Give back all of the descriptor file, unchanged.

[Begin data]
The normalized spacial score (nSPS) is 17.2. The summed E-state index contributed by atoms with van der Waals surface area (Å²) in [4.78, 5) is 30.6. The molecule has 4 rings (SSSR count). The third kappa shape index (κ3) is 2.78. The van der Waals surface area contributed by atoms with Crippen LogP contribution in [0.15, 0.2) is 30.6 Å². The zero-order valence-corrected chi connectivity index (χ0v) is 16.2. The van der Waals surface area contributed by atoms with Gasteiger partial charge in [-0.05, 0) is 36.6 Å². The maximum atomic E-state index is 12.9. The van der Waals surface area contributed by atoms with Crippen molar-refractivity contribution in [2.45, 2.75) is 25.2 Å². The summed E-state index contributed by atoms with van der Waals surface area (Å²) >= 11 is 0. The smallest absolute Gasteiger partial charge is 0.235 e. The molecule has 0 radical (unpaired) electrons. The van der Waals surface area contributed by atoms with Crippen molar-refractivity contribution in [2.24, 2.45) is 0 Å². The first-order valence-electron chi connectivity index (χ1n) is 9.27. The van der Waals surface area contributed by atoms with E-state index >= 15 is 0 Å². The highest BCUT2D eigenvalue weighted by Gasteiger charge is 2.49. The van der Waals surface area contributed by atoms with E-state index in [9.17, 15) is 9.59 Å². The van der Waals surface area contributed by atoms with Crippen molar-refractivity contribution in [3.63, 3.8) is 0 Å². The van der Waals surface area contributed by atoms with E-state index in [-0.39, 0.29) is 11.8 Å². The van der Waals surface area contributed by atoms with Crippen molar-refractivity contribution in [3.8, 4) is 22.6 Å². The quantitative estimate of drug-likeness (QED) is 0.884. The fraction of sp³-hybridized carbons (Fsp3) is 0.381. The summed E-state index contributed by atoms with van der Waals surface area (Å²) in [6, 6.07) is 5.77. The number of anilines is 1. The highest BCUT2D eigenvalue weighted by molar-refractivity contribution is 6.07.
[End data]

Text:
The normalized spacial score (nSPS) is 17.2. The summed E-state index contributed by atoms with van der Waals surface area (Å²) in [4.78, 5) is 30.6. The molecule has 4 rings (SSSR count). The third kappa shape index (κ3) is 2.78. The van der Waals surface area contributed by atoms with Crippen LogP contribution in [0.15, 0.2) is 30.6 Å². The zero-order valence-corrected chi connectivity index (χ0v) is 16.2. The van der Waals surface area contributed by atoms with Gasteiger partial charge in [-0.05, 0) is 36.6 Å². The maximum atomic E-state index is 12.9. The van der Waals surface area contributed by atoms with Crippen molar-refractivity contribution in [2.45, 2.75) is 25.2 Å². The summed E-state index contributed by atoms with van der Waals surface area (Å²) >= 11 is 0. The smallest absolute Gasteiger partial charge is 0.235 e. The molecule has 0 radical (unpaired) electrons. The van der Waals surface area contributed by atoms with Crippen molar-refractivity contribution in [2.24, 2.45) is 0 Å². The first-order valence-electron chi connectivity index (χ1n) is 9.27. The van der Waals surface area contributed by atoms with E-state index >= 15 is 0 Å². The highest BCUT2D eigenvalue weighted by Gasteiger charge is 2.49. The van der Waals surface area contributed by atoms with E-state index in [9.17, 15) is 9.59 Å². The van der Waals surface area contributed by atoms with Crippen molar-refractivity contribution in [3.63, 3.8) is 0 Å². The van der Waals surface area contributed by atoms with E-state index in [-0.39, 0.29) is 11.8 Å². The van der Waals surface area contributed by atoms with Crippen molar-refractivity contribution in [3.8, 4) is 22.6 Å². The quantitative estimate of drug-likeness (QED) is 0.884. The fraction of sp³-hybridized carbons (Fsp3) is 0.381. The summed E-state index contributed by atoms with van der Waals surface area (Å²) in [6, 6.07) is 5.77. The number of anilines is 1. The highest BCUT2D eigenvalue weighted by molar-refractivity contribution is 6.07.